Read 29 Online

Authors: Adena Halpern

Tags: #Fiction, #General

29 (10 page)

“Jeez, Gram, we’re twenty-five years old. We’re supposed to have no money right now. We won’t start making money until our thirties. Zach just has money because he got a good idea for a Web site and sold it for like fifty million dollars. Anyway, I’m not attracted to Zach. He’s cute, but Johnny is more my type. Zach is the suit-wearing type. Johnny is jeans and sneakers.”

“Just a moment. This friend has fifty million dollars?”

“Something like that.”

“Lucy, marry the rich guy! You’ll never have to worry about anything for the rest of your life!”

“Gram, I intend to make my own riches.”

I was about to tell her that it was easier my way, that she wasn’t thinking clearly, that she was too young to know better. But I realized if I did say those things, I would sound exactly like my mother. I immediately shut my mouth.

“You’re right,” I said instead. “If this Johnny makes you happy, that’s what’s most important. What do I know, anyway?”

And then Lucy’s phone rang yet again.

“Oh, for Christ’s sake,” I said, stomping my foot. “Does this happen every day?”

“Yes, if I don’t pick up the phone. She knows it’s annoying to me, so she’ll make something up and say, ‘Daddy wanted to know . . . ’ or ‘Daddy was thinking of you.’” She looked down at the phone again. “So should I answer it?”

“I don’t know,” I said, and this time I really didn’t. “Do you want to?”

“I don’t know. Maybe I should just see what she wants?”

“So pick it up.”

Lucy pressed a button and spoke into the phone. “Hello?” She heard nothing and looked at the phone. “It went through to voice mail.”

“Well, then, check your messages. Let me hear it, too; share the phone with me.”

“I’ll put it on speaker,” Lucy said, pressing another button.

“It does that?” I was shocked. “You can do that on a cell
phone?” I asked as the recording on Lucy’s phone announced that she had three messages.

“You can also take videos on a cell phone,” she told me.

“Now you’re teasing me again.”

“I’m not. But it can only store less than a minute’s worth of footage.”

“You poor thing,” I said, teasing her now. “We didn’t even have our own phone line when we were younger. We had to share a line with the people next door. Oh, Frida and I used to listen to their conversations. Mr. Hampton from next door was impotent—”

“Wait, Gram, shh, here are the messages.”

“Lucy, this is Mom.”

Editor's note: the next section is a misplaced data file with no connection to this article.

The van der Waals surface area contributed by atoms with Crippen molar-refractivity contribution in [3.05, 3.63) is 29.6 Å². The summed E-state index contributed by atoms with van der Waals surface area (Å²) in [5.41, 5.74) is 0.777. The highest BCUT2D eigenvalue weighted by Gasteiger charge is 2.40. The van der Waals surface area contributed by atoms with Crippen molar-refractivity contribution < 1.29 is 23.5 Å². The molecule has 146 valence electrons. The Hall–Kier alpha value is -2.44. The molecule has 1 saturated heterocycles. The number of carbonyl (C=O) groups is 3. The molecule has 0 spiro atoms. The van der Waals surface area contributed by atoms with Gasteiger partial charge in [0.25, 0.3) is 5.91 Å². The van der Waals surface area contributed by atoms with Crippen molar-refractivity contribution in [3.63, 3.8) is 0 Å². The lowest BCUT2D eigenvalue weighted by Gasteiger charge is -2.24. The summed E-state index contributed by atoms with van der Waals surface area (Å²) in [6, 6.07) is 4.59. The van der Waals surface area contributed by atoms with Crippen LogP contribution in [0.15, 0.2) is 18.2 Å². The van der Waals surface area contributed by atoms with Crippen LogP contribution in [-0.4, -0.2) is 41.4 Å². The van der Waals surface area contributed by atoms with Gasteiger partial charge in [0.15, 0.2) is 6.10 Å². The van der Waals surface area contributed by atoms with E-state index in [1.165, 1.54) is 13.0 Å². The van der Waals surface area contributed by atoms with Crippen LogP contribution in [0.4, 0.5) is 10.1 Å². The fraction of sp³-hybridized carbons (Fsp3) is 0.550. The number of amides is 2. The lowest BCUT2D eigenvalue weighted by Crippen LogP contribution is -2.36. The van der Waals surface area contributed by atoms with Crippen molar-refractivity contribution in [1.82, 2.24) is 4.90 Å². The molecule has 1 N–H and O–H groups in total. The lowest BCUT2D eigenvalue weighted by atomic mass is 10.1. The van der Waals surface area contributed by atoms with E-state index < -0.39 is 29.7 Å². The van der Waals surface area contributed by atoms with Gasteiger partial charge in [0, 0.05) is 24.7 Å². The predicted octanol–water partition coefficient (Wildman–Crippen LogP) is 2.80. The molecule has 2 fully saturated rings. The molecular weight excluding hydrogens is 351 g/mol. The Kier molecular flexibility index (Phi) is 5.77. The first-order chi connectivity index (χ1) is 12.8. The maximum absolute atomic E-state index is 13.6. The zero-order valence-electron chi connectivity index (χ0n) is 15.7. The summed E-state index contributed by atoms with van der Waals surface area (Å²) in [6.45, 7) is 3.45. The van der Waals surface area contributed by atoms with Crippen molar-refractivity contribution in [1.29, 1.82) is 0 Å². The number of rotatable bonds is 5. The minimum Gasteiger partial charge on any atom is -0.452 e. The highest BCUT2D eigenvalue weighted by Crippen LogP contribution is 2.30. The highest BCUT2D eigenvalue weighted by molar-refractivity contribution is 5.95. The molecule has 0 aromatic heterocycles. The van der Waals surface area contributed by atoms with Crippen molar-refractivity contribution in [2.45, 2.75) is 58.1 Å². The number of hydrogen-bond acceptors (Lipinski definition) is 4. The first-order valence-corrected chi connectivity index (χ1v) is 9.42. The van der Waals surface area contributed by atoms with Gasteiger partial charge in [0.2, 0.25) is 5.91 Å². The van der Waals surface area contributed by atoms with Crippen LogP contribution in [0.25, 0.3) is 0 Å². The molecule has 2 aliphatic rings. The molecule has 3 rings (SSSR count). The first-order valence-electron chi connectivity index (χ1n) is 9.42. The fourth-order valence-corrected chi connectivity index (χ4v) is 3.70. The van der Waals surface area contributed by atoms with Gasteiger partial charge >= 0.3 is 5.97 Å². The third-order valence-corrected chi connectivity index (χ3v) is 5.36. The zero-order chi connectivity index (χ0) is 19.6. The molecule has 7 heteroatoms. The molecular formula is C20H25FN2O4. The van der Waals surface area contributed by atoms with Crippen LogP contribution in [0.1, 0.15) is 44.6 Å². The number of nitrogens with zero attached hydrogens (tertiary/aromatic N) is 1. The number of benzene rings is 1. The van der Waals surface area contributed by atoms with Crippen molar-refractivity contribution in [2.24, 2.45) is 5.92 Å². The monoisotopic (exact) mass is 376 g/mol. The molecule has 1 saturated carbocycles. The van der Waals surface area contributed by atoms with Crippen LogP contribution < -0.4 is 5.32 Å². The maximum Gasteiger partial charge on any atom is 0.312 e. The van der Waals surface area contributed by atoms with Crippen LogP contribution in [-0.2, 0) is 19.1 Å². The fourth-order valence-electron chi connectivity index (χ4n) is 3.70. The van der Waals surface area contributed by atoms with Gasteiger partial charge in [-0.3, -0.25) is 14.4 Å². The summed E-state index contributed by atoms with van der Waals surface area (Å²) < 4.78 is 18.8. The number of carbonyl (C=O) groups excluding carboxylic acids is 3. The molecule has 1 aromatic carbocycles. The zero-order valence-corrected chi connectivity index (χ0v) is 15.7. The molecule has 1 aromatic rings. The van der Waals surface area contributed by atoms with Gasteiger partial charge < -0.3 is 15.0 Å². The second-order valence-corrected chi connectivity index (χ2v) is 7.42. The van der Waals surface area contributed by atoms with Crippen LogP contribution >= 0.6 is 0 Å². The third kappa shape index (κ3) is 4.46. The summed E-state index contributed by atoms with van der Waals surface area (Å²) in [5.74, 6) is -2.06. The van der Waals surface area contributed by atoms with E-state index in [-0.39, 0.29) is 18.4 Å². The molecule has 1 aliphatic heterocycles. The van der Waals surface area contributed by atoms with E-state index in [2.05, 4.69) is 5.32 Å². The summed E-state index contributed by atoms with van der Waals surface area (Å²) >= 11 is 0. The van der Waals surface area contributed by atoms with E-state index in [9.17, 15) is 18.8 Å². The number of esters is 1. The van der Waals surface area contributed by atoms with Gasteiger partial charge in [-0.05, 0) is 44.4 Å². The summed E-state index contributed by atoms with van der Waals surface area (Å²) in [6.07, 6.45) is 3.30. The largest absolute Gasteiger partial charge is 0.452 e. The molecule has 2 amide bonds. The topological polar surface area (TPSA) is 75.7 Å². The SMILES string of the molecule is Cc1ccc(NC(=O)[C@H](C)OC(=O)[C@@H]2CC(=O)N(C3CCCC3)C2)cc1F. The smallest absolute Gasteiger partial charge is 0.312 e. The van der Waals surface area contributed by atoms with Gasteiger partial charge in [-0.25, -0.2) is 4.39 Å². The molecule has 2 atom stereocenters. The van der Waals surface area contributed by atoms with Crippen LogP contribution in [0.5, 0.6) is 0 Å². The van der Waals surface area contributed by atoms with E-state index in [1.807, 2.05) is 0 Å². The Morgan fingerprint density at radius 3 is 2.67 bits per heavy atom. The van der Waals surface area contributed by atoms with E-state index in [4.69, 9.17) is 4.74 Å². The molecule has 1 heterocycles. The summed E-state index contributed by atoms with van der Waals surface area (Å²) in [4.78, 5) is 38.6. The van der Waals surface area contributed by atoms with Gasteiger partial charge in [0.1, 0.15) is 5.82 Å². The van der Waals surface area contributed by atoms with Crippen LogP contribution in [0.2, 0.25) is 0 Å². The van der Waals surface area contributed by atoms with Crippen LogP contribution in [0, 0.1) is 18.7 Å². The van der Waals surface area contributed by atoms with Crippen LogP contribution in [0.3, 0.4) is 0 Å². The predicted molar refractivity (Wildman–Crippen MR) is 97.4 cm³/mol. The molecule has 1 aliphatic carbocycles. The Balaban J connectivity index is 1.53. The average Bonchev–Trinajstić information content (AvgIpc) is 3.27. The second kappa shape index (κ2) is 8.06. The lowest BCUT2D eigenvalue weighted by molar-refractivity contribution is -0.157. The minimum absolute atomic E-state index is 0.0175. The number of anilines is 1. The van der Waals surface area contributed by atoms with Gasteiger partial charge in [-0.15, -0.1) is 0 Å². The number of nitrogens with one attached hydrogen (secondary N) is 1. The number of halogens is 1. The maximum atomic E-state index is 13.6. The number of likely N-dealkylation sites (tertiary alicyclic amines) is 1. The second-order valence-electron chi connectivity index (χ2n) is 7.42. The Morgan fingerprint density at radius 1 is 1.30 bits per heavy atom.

“Like I don’t know.” Lucy rolled her eyes.

“Aunt Frida is on my landline, worried sick about Grandma. Frida told me you were in Gram’s apartment this morning with some woman eating cake. Please give me a call. Aunt Frida is very worried.”

“Do you see what I mean? ‘Aunt Frida is worried,’ not her.”

“Oh, Frida.” I grimaced. “Can she ever stop being such a fretter? I’m gone for two hours and she thinks I’ve been kidnapped.”

“Wait, here’s the second message,” Lucy whispered.

“Hello, Lucy? It’s Mom again. Don’t forget to try me on both my cell phone and my home phone. Aunt Frida is very upset. Love, Mom.”

“You see what she does? You see how it’s not her that’s worried, it’s Aunt Frida?”

“I know that trick. I taught her that trick. That’s not her fault.”

“Wait, here’s the third message.”

“Lucy, it’s Mom. Did you lie to Aunt Frida and tell her that the woman she saw you with in Gram’s apartment was your cousin from Chicago? You know very well that we have no family in Chicago. Why would you do that? Call me back. Aunt Frida is very worried.”

“Oh, Frida!” I stomped my foot.

“I shouldn’t have said you were a cousin from Chicago.”

“Oh god. Your mother will have the police looking for me in another minute.”

“We should call her,” Lucy said. “Seriously, this is getting to be too much. You know how she freaks out.”

“Okay,” I gave in. Lucy dialed Barbara’s number and let it ring.

“She’s not there,” Lucy said. “Should I leave a message?”

“Yes. Tell her you just saw me and I’m shopping and I’m fine.”

“No, I can’t.” She shut the phone off.

“Why not?”

“What am I going to say about the cousin in your apartment? Why would I say something like that?”

I thought about that for a second. “Oh, I don’t know. Tell her that you and your friend were having fun with Frida.”

“She’ll see right through that. That just doesn’t sound right.”

“Well, I don’t know. Look, I’ll call her later. This is wasting my day.”

“What about Frida?”

“I’ll call Frida. I’ll tell her that I’m out shopping and then going to a movie by myself. If she asks me about Barbara I’ll tell her I was planning to have lunch with her, but then I didn’t feel like it. She’ll believe me, she believes everything I tell her. I once made her believe it was raining on a sunny day.”

“You’ve told me that story about a hundred times.”

“Well, now it’s a hundred and one, Ms. Smarty Pants. Now give me your phone.”

I dialed Frida’s number.

“God, I’m hungry,” Lucy said.

“Me, too. Do they have pizza? I’d love to have a pizza.”

“I don’t think I’ve ever seen you eat pizza,” Lucy said and laughed. “But yes, I’m sure they have pizza.”

“Good. I want to eat like a twenty-nine-year-old. Oh, to live a day and not have to worry about how much fiber I’ve had.”

“Yuck, Gram.”

“You scoff, but you’ll see. As you age regularity becomes your life.” I laughed and then remembered I was waiting for Frida to pick up. “Where the heck is she?” I asked, listening to the phone. “She never leaves the house.” I let it ring a few more times. “I don’t know where she is,” I said, handing Lucy the phone. “Here, I don’t know how to hang it up.”

Lucy touched a button and then shut the phone.

“Well, we’ll get it all straightened out after lunch,” I said.

“Yeah, let’s forget about it for now. Mom will probably forget about it.”

“And when she doesn’t, we’ll tell her where she can stick it.”

Lucy laughed. “I don’t think I’ll ever get used to you today.”

“I’m young, gorgeous, and a woman of the world,” I said, swinging my arms and accidentally bumping into a handsome man. “I’m sorry,” I said and smiled at him.

“It was my fault,” he said, giving me the once-over.

Lucy grabbed me, urging me to come on.

“He was cute!” I smiled, looking back at the man, who was
still staring at me. “And finding a cute guy was one of the things on my list today.”

“We’ve got a lot of hours left in the day. Don’t worry,” she said. “We’ll find you someone cute.”

“Someone with a nice tush.” I laughed.

“Oh, Gram.” Lucy cringed.

“Do men do that all day?”


“Do they whistle at you and look you up and down and say nice things?”

“Yes.” Lucy rolled her eyes again. “Trust me, you get sick of it.”

“Trust me”—I put my hands on her shoulders—“if there’s one thing you must never do, it’s get sick of men whistling at you, even the ones you’re not interested in. There will come a day when they don’t do that anymore, and believe me, you’ll miss it.”